Purpose, relevancy, and ideas

purpose, relevancy, and ideas in writing: men chasing ideas

 Have a purpose

Purpose, relevancy, and ideas in business writing

In the 1987 comedy, Planes, Trains, and Automobiles, stressed marketing executive, Neal Page (Steve Martin), is reluctantly trapped in a shared hotel room with an optimistic and talkative curtain-ring salesman, Del Griffith (John Candy). Del mindlessly can’t stop talking about the mundane and boring details of his life. Eventually Neal loses his cool. After a long tirade, he shouts, “And here’s another thing: Have a point! It makes it so much more interesting for the listener.” Continue reading “Purpose, relevancy, and ideas”

The art of persuasion 1: Rhetoric

illustration of speaker with masks
Rhetoric: The art of persuasion

George Orwell once wrote that a classical education would be impossible without corporal punishment. Maybe that’s why it isn’t taught in school today.  A classical education was demanding. It included rhetoric: the art of effective speaking and writing.

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Don’t write your business book—plan first

Plan your business book
Don’t let your book get away from you. Plan first, write later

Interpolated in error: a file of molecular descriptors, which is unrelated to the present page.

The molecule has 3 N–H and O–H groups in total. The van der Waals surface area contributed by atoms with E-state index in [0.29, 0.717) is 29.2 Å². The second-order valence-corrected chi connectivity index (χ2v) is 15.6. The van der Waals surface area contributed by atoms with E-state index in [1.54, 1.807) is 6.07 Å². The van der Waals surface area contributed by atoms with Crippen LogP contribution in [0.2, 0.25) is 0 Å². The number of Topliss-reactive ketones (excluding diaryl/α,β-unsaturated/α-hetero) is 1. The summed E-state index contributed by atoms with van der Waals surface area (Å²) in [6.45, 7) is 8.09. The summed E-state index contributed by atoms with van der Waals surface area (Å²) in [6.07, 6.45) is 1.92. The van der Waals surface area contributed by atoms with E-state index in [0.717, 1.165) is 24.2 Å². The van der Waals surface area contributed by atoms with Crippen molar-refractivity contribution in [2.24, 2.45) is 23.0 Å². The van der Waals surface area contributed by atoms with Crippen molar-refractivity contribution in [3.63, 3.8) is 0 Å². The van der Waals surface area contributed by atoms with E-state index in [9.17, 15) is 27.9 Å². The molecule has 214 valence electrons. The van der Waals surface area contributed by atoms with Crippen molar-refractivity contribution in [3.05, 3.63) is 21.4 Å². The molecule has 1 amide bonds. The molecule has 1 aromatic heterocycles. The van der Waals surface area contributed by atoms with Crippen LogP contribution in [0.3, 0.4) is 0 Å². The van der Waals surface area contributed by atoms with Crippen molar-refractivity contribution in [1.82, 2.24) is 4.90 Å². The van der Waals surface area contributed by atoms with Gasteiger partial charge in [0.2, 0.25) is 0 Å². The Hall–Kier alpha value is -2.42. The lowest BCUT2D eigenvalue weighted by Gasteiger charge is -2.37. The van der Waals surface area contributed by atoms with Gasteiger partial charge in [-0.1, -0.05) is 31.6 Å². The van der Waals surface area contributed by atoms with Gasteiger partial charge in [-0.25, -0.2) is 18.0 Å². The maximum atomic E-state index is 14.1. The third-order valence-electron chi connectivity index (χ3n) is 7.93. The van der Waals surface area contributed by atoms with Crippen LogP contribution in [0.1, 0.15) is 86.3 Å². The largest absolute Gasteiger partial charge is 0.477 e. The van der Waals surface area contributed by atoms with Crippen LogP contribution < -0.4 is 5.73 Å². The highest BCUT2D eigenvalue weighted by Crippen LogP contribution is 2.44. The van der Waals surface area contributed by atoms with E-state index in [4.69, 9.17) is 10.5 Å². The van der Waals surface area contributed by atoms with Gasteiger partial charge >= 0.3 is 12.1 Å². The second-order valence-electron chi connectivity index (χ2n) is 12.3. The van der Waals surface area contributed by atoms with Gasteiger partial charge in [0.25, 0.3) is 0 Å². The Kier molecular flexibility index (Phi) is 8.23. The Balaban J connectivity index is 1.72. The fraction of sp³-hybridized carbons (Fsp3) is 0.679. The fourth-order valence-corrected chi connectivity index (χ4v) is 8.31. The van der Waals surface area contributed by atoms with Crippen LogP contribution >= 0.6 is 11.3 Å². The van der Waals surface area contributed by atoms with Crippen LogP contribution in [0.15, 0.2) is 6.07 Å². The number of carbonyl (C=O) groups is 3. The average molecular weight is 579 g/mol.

“Any organization that won’t take the trouble to be both clear and personal in its writing will lose friends, customers, and money.”

— William Zinsser, in his 30th anniversary classic, On Writing Well: The Classic Guide to Writing Nonfiction

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Age of the Unthinkable

book cover image
The Age of the Unthinkable by Joshua Cooper Ramo

Reviewed by Christopher Richards

The Age of the Unthinkable: Why the new world disorder constantly surprises us and what we can do about it, by Joshua Cooper Ramo

We may crave simple and easy-to-comprehend ideas but the world is complex. The Age of the Unthinkable relies on Chaos Theory for its perspective on a world where old ways of thinking no longer apply. Continue reading “Age of the Unthinkable”